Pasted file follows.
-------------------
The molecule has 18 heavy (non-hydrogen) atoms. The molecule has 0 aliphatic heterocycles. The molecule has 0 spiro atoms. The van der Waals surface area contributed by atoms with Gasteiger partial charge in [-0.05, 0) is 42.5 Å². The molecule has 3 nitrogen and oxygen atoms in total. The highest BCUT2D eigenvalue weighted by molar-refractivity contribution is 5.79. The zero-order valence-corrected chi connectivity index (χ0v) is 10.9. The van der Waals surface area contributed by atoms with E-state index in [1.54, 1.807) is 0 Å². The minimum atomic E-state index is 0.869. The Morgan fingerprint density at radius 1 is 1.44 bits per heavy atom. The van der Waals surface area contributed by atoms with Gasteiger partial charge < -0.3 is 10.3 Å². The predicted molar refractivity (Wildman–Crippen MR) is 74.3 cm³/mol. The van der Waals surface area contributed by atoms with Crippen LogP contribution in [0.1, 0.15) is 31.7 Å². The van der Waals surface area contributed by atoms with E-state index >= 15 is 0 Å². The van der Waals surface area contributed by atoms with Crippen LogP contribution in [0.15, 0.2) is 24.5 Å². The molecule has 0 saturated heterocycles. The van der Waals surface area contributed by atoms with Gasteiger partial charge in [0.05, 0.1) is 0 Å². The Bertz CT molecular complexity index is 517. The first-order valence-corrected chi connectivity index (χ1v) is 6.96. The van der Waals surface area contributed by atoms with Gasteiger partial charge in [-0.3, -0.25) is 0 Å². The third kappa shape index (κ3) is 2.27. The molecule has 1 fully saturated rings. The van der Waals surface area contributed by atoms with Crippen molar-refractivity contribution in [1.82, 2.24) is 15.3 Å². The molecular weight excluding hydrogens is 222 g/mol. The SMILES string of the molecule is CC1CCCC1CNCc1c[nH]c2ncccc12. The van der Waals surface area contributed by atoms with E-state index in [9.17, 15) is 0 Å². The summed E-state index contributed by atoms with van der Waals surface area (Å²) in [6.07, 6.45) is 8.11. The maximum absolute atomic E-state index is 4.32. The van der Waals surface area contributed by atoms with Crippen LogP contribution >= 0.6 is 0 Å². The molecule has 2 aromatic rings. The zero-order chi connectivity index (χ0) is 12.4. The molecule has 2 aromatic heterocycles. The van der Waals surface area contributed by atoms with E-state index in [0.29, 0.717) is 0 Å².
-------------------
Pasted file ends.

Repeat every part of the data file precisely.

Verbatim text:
The molecule has 18 heavy (non-hydrogen) atoms. The molecule has 0 aliphatic heterocycles. The molecule has 0 spiro atoms. The van der Waals surface area contributed by atoms with Gasteiger partial charge in [-0.05, 0) is 42.5 Å². The molecule has 3 nitrogen and oxygen atoms in total. The highest BCUT2D eigenvalue weighted by molar-refractivity contribution is 5.79. The zero-order valence-corrected chi connectivity index (χ0v) is 10.9. The van der Waals surface area contributed by atoms with E-state index in [1.54, 1.807) is 0 Å². The minimum atomic E-state index is 0.869. The Morgan fingerprint density at radius 1 is 1.44 bits per heavy atom. The van der Waals surface area contributed by atoms with Gasteiger partial charge < -0.3 is 10.3 Å². The predicted molar refractivity (Wildman–Crippen MR) is 74.3 cm³/mol. The van der Waals surface area contributed by atoms with Crippen LogP contribution in [0.1, 0.15) is 31.7 Å². The van der Waals surface area contributed by atoms with E-state index >= 15 is 0 Å². The van der Waals surface area contributed by atoms with Crippen LogP contribution in [0.15, 0.2) is 24.5 Å². The molecule has 0 saturated heterocycles. The van der Waals surface area contributed by atoms with Gasteiger partial charge in [0.05, 0.1) is 0 Å². The Bertz CT molecular complexity index is 517. The first-order valence-corrected chi connectivity index (χ1v) is 6.96. The van der Waals surface area contributed by atoms with Gasteiger partial charge in [-0.3, -0.25) is 0 Å². The third kappa shape index (κ3) is 2.27. The molecule has 1 fully saturated rings. The van der Waals surface area contributed by atoms with Crippen molar-refractivity contribution in [1.82, 2.24) is 15.3 Å². The molecular weight excluding hydrogens is 222 g/mol. The SMILES string of the molecule is CC1CCCC1CNCc1c[nH]c2ncccc12. The van der Waals surface area contributed by atoms with E-state index in [9.17, 15) is 0 Å². The summed E-state index contributed by atoms with van der Waals surface area (Å²) in [6.07, 6.45) is 8.11. The maximum absolute atomic E-state index is 4.32. The van der Waals surface area contributed by atoms with Crippen LogP contribution >= 0.6 is 0 Å². The molecule has 2 aromatic rings. The zero-order chi connectivity index (χ0) is 12.4. The molecule has 2 aromatic heterocycles. The van der Waals surface area contributed by atoms with E-state index in [0.29, 0.717) is 0 Å².